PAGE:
This is going into my "best ever" box of forum threads

by phil on Monday May 18, 2009 8:26 AM

This question and its responses (752+ comments) on reddit totally blew me away: "So many of our grandparents were racist, and some of our parents are homophobes. Which of our own closely held beliefs will our own children and grandchildren by appalled by?"

(Link to the Reddit thread.)

Here's a selection of responses that I liked:

  • That drugs were illegal
  • Eating meat
  • Privacy
  • Our lack of racism
  • Religious overtolerance
  • Monogamy (or anti-polygamy)
  • Nationalism
  • Nudity and Pornography taboos
  • Charging money for information
  • Representative democracy over direct democracy
  • Our aversion to eugenics or designer babies
  • Imprisonment vs. rehabilitation
This kind of thought experiment is so important to me. One of my strongest beliefs is that I will believe something different years from now (maybe even this belief itself). We all too often approach our mental states as something static, which I think leads to our collective hubris. Everybody understands that they think differently now than when they were younger, but we cling to narratives of this sort: "I was blind, now I see." The reality is, we're more likely in this mode: "I'm still blind, and I'll see slightly more clearly later."


sethaurus said on May 19, 2009 4:03 AM:

Another, less optimistic resolution of the "I was blind, now I see" fallacy: I was once blind about certain things, and could see others. Now I can see things to which I was once blind, and if I have become blind to things which once I saw, my new blindnesses hinder me from noticing.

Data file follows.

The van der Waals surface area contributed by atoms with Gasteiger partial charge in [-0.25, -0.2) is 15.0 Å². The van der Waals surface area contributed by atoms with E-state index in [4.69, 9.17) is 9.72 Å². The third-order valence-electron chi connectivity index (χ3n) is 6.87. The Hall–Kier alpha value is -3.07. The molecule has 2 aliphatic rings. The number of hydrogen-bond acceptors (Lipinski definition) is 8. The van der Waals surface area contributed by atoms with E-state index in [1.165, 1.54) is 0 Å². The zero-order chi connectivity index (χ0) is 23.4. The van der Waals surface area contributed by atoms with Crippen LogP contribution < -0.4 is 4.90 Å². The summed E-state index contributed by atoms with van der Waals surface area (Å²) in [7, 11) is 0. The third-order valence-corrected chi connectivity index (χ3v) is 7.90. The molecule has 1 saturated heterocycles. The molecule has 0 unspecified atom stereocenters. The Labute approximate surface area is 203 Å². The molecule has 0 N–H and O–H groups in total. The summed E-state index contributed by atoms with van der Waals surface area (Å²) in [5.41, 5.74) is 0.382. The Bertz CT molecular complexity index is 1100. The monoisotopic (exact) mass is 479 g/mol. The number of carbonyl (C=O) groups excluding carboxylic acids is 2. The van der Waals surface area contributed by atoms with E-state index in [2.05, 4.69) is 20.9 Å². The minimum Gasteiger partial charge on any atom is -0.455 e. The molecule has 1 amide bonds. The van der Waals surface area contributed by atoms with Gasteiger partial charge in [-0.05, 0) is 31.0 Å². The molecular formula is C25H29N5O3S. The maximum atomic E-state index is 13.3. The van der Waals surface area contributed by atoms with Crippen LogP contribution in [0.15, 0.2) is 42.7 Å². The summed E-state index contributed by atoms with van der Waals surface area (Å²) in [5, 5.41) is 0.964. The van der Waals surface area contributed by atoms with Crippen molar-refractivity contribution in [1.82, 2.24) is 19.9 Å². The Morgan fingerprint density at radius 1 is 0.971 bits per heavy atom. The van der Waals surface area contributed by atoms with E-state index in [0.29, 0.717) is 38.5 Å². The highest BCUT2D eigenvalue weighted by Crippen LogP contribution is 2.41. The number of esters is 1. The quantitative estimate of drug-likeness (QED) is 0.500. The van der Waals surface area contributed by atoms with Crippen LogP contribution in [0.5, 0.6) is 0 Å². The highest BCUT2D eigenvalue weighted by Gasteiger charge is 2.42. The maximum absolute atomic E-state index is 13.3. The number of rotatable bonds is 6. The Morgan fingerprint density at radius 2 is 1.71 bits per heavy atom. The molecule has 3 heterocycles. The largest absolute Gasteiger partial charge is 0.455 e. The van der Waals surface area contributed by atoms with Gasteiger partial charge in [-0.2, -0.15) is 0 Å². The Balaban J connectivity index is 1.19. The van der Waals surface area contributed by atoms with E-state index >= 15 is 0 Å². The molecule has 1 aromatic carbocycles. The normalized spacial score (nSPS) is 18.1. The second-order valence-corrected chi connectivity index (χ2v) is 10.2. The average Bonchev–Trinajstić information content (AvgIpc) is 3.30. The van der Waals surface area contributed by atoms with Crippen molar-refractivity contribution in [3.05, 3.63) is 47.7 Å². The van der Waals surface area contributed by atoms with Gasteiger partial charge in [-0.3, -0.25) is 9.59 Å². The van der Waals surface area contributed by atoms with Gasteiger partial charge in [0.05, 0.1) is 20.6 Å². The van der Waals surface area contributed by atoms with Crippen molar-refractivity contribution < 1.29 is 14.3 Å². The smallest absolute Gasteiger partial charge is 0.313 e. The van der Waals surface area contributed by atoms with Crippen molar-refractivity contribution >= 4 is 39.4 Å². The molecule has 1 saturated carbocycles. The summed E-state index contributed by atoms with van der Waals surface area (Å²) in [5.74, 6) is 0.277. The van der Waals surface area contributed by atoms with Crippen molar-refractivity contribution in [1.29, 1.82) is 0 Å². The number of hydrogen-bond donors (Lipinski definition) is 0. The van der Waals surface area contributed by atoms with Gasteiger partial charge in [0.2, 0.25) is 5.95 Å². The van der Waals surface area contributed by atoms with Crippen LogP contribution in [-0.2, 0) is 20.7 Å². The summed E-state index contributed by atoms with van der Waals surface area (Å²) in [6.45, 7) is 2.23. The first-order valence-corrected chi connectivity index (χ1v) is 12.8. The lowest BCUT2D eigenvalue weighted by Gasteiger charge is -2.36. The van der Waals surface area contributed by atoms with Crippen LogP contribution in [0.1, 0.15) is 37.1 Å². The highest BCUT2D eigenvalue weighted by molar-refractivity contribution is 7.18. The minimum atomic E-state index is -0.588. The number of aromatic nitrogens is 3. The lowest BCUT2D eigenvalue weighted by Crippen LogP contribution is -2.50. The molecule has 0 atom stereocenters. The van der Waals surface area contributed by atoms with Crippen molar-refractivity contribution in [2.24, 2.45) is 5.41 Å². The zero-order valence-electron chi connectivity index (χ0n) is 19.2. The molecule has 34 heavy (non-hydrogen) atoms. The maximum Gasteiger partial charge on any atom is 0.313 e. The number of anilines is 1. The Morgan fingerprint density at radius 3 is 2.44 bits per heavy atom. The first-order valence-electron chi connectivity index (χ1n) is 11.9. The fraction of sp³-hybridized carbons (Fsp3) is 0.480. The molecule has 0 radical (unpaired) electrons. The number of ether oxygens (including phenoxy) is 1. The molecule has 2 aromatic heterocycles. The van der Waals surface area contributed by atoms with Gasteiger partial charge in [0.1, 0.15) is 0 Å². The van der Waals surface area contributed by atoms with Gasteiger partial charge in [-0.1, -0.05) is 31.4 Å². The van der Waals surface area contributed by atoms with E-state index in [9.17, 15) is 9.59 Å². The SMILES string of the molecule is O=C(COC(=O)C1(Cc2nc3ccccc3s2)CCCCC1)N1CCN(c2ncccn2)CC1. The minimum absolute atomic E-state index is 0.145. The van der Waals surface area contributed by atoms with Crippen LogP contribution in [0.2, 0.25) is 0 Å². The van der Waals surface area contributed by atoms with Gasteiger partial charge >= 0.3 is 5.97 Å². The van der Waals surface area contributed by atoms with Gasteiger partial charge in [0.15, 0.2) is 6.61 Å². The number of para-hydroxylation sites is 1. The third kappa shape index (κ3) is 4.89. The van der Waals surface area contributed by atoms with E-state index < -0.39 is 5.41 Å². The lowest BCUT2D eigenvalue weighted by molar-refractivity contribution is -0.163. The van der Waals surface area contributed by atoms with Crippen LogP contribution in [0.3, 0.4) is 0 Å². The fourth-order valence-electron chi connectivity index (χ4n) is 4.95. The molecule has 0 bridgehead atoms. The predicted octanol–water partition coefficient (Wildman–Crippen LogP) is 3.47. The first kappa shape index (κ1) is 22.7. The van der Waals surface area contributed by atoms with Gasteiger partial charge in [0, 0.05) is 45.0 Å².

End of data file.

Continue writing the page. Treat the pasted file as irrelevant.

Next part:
Mike said on May 20, 2009 12:32 PM:

"Representative democracy over direct democracy"

Can't agree that this will be an improvement, though. Direct democracies fail because mob rule is finicky and tyrannical.

"Eating meat"

Interesting response. My take would be that the kind of meat (factory grown, heavily processed) will be what disgusts rather than eating meat in general.

Winston said on May 21, 2009 7:39 PM:

Of the items that you found compelling, which of them do you already find appalling?

For the most part, these are things that most progressive thinkers are already uncomfortable with, so I don't see this as a particularly eye-opening exercise.

Richard said on May 21, 2009 8:11 PM:

In response to Winston's comment that "these are things that most progressive thinkers are already uncomfortable with," I think it's important to remember that we have very few records of failed social movements of the past.

We know that there was an abolition movement, so progressive thinkers who disapproved of slavery were eventually vindicated. We know that, say, the Shaker movement and their belief in celibacy has largely dies out. How would you distinguish between the two movements 200 years ago?

Contrary to Winston, I would say that this could be an eye-opening exercise.

Info said on December 5, 2010 6:19 PM:

I think it will be the "Our aversion to eugenics or designer babies". This is because our children will accept technology as something good and new and everything that goes with it. Just like every previous generation has embraced all that the technology of their times has brought to them.

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